George Russell says Mercedes are “trying to understand” the consistent performance disparity between him and Lewis Hamilton throughout race weekends in 2023.

Having managed to usurp Hamilton in his debut year with Mercedes last season, Russell currently trails his team-mate by 69 points with only three rounds remaining.

Russell has particularly been unable to provide a match for Hamilton in the previous two races, lagging 22s and 27s behind in the United States and Mexico respectively.

However, Russell has denied that Mercedes’ introduction of a revised floor in Austin has contributed to his troubles, citing his progress was hindered by other limitations.

“I’m feeling good with the new upgrades, to be honest,” Russell said ahead of the Sao Paulo Grand Prix, a race he won last year.

“The last two races have been really poor, for different reasons, they haven’t been very intuitive races with the limitations that we’ve had, so I had to do massive management last weekend because of the brakes, massive management in Austin because of the fuel, so I’m not sitting here scratching my head why the pace isn’t there, because I know that without these things the pace will be there.

“It was just a couple of unfortunate events that were the reason, so I’m kind of glad we’ve got this weekend here in Brazil, I don’t foresee we’ll have any of these limitations and we’ll see where we’ll fall out.”

Russell believes his struggles in the last two weekends have epitomised his campaign, which has yielded only one podium.

“But it’s just been topping off our season, really,” he continued. “It’s been a really challenging year, especially in contrast with last year, when every race seemed to be sort of going our way, in the rhythm, loads of things. And this year has been very scrappy.”

George Russell (GBR) Mercedes AMG F1 W14. 27.10.2023. Formula 1 World Championship, Rd 20, Mexican Grand Prix, Mexico City, Mexico, Practice Day.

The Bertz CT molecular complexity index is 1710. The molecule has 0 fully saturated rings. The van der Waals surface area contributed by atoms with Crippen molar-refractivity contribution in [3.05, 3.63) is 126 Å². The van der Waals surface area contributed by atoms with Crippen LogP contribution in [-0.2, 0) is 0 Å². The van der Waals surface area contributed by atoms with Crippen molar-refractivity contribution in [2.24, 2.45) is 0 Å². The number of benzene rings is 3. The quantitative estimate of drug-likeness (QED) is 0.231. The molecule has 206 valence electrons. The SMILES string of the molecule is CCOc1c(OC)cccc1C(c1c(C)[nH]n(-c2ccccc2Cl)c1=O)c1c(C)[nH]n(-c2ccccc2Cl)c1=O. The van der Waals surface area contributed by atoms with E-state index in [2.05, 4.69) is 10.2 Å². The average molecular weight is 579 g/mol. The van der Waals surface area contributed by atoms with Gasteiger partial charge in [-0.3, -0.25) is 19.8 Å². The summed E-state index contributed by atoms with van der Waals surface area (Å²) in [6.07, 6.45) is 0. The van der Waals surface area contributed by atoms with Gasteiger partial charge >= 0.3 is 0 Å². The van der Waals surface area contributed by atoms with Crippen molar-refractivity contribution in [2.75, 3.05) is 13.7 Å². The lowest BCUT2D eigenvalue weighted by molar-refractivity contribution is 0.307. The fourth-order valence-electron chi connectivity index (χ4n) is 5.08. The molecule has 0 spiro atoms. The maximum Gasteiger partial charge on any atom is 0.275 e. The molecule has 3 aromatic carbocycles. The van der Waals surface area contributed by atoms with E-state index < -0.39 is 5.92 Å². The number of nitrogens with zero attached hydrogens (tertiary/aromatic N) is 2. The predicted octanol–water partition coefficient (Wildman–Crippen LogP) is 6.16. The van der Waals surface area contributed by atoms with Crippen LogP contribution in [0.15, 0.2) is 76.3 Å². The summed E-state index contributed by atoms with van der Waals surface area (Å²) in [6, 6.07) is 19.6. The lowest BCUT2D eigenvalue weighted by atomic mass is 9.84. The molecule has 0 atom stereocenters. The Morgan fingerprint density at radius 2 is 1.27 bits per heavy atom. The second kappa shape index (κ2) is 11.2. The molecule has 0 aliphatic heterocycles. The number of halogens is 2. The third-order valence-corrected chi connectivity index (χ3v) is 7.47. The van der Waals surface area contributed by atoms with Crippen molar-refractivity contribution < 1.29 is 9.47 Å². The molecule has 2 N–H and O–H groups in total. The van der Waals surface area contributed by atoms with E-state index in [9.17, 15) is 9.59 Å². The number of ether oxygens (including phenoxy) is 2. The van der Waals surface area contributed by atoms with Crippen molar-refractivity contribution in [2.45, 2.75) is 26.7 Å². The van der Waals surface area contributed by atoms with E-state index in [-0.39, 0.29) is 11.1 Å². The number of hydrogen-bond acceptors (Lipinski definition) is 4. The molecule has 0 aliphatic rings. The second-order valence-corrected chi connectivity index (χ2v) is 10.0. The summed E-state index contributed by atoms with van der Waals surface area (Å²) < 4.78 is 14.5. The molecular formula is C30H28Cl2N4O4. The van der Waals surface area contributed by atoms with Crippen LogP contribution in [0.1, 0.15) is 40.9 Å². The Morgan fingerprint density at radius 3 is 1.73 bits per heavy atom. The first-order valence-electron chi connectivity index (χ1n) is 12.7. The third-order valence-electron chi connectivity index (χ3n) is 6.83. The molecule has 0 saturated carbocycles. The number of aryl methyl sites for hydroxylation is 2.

The Briton insists that Mercedes’ most recent upgrade hasn’t changed the behavioural traits of its W14, adding that it’s only added a minor performance benefit.

Asked if he retained the same confidence to push the car, Russell said: “Yes, it’s very fine margins. In Austin, with the Sprint race, we started slightly on the back foot, In Mexico I missed FP1 and the pace was really strong. In FP3 we were really strong, we were strong during qualifying and then, Q3, was just a bit of a strange one, for everybody.

“I don’t want to be taking excuses here, every weekend has its own limitations, this weekend it’s going to have its own limitations, but, in all honesty, you feel the upgrade, but the car isn’t really any different, it just has a little bit more downforce.”

While Hamilton only has a 10-9 edge in the qualifying head-to-head this year, the performance margin between the two Mercedes drivers has often been drastic.

Russell asserts the team is trying to get on top of the puzzling trend but believes that it derives from the driver on the backfoot trying to overcompensate for their shortfalls.

Asked if there was something within the car to explain the pattern, Russell admitted: “No, there isn’t. It’s a good question, that’s definitively something we’ve noticed, Lewis and I, over the course of the year, I don’t think we’ve ever been on the same pace.

“I think over the last two years our qualifying record is almost the same, but it’s either one driver is 0.4s or 0.6s ahead or it’s the other.

“It’s something we’re trying to understand, I think, often, when you’re slightly on the back foot, as a driver, you’re chasing to close that gap, and sometimes, in doing so, you take a step back, rather than naturally close that gap, so it’s something I’m trying to figure out myself, and I’m sure he’s trying to figure out as well.”

Russell has also denied that any contrast in driving style between him and Hamilton could be behind the consistent issue.

“I think there are definitively small differences in driving style, but the underlying limitations that we have are exactly the same,” he explained.

“What we’re chasing is exactly the same, but I think that, as we saw last week, Formula 1 is so complex with these tyres, and it doesn’t take a lot of changing your driving style, how you approach a corner, how you attack a corner, to have a substantial impact for good or for bad on the tyres. 

“We, as drivers, definitively have our differences, which favor me in certain circuits and favor him in others, so I’m trying to learn from him on those circuits, I’m sure he’s trying to learn from me on the circuits where I’m ahead as well.”

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